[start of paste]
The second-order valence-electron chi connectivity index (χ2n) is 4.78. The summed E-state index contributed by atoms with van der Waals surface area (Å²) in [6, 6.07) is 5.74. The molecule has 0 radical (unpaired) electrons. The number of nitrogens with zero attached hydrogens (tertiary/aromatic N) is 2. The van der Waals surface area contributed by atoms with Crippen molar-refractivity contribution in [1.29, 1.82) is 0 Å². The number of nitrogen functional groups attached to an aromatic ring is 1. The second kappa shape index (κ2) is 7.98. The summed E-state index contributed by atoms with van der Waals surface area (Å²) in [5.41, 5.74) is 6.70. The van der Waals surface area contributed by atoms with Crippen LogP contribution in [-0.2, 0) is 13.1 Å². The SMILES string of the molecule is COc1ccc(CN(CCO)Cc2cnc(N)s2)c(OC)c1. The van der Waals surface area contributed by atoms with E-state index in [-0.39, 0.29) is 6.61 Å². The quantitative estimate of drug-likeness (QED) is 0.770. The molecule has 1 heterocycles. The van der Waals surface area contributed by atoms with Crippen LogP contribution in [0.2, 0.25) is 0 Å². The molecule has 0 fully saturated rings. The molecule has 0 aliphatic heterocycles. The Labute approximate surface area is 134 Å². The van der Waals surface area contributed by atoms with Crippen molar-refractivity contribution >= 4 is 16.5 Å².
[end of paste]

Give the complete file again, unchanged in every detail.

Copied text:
The second-order valence-electron chi connectivity index (χ2n) is 4.78. The summed E-state index contributed by atoms with van der Waals surface area (Å²) in [6, 6.07) is 5.74. The molecule has 0 radical (unpaired) electrons. The number of nitrogens with zero attached hydrogens (tertiary/aromatic N) is 2. The van der Waals surface area contributed by atoms with Crippen molar-refractivity contribution in [1.29, 1.82) is 0 Å². The number of nitrogen functional groups attached to an aromatic ring is 1. The second kappa shape index (κ2) is 7.98. The summed E-state index contributed by atoms with van der Waals surface area (Å²) in [5.41, 5.74) is 6.70. The van der Waals surface area contributed by atoms with Crippen LogP contribution in [-0.2, 0) is 13.1 Å². The SMILES string of the molecule is COc1ccc(CN(CCO)Cc2cnc(N)s2)c(OC)c1. The van der Waals surface area contributed by atoms with E-state index in [-0.39, 0.29) is 6.61 Å². The quantitative estimate of drug-likeness (QED) is 0.770. The molecule has 1 heterocycles. The van der Waals surface area contributed by atoms with Crippen LogP contribution in [0.2, 0.25) is 0 Å². The molecule has 0 fully saturated rings. The molecule has 0 aliphatic heterocycles. The Labute approximate surface area is 134 Å². The van der Waals surface area contributed by atoms with Crippen molar-refractivity contribution >= 4 is 16.5 Å².